Power draw, thermals, and noise
We also tested the Sapphire Nitro+ Radeon RX 5700 XT using 3DMark’s highly respected Fire Strike synthetic benchmark. Fire Strike runs at 1080p, Fire Strike Extreme runs at 1440p, and Fire Strike Ultra runs at 4K resolution. All render the same scene, but with more intense graphical effects as you move up the scale, so that Extreme and Ultra flavors stress GPUs even more. We record the graphics score to eliminate variance from the CPU.
Fire Strike performance doesn’t seem to correlate with real-world games performance very strongly anymore, as these results would put it roughly in line with the much more powerful $700 GeForce RTX 2080 Super—which it definitely isn’t. We’ll probably switch to another synthetic benchmark soon.
We test power draw by looping the F1 2018 benchmark for about 20 minutes after we’ve benchmarked everything else and noting the highest reading on our Watts Up Pro meter. The initial part of the race, where all competing cars are onscreen simultaneously, tends to be the most demanding portion.
The overclocked, triple-fan, RGB illuminated Sapphire Nitro+ draws more power than the reference Radeon RX 5700 XT, as you’d expect. But AMD’s new Navi GPUs are significantly more power efficient than previous Radeon chips, and they’re now competitive with Nvidia’s vaunted power efficiency. Comparing the Nitro+ with the slightly higher clocked XFX Thicc II Ultra shows how hard it is to squeeze more performance out of Navi, though. The XFX is barely faster than the Nitro+ in games—just a few frames here and there—but the Thicc II Ultra sucks down a lot more power despite having one less fan and no RGB lighting whatsoever.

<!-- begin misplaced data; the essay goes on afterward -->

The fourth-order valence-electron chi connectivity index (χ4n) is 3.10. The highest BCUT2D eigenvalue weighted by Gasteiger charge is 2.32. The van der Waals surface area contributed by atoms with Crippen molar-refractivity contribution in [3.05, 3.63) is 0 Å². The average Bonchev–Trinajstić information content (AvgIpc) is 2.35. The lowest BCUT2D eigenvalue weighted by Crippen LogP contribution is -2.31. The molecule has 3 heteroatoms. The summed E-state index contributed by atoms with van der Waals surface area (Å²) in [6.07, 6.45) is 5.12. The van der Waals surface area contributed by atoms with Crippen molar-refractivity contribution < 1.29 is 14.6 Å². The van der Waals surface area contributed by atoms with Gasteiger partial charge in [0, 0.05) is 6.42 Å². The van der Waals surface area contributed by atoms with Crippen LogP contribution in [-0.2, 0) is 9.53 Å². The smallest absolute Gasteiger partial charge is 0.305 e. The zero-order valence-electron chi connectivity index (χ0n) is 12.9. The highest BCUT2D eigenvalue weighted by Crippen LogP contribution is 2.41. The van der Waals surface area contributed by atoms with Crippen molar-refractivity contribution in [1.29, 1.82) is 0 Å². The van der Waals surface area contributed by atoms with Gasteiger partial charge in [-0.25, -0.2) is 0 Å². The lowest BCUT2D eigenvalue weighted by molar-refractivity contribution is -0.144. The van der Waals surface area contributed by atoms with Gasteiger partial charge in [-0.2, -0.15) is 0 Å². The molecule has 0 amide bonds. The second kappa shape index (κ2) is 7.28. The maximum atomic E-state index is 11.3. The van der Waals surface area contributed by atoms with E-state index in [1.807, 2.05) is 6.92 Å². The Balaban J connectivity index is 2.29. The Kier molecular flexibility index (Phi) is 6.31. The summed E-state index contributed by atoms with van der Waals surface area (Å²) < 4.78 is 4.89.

We test thermals by leaving either AMD’s Wattman (for Radeon GPUs) or EVGA’s Precision X1 (for GeForce GPUs) open during the F1 2018 five-lap power draw test, noting the highest maximum temperature (in Celsius) at the end.
The Sapphire Nitro+ is cool as a cucumber and quiet as a mouse, even in its default high-performance configuration. No complaints whatsoever. Sapphire’s card provides a much better quality of life than the reference RX 5700 XT’s hot, loud blower-style cooler. The faster clock speeds bite the XFX Thicc II Ultra yet again, as it runs hotter and louder in order to tame Navi at higher frequencies. Its dual fans spin between 2,100rpm and 2,300rpm under load. The Nitro+’s trio of fans never top 1,800rpm and still manage to keep it 5 degrees cooler. Sapphire found the sweet spot, it seems.
Next page: Should you buy the Sapphire Nitro+ Radeon RX 5700?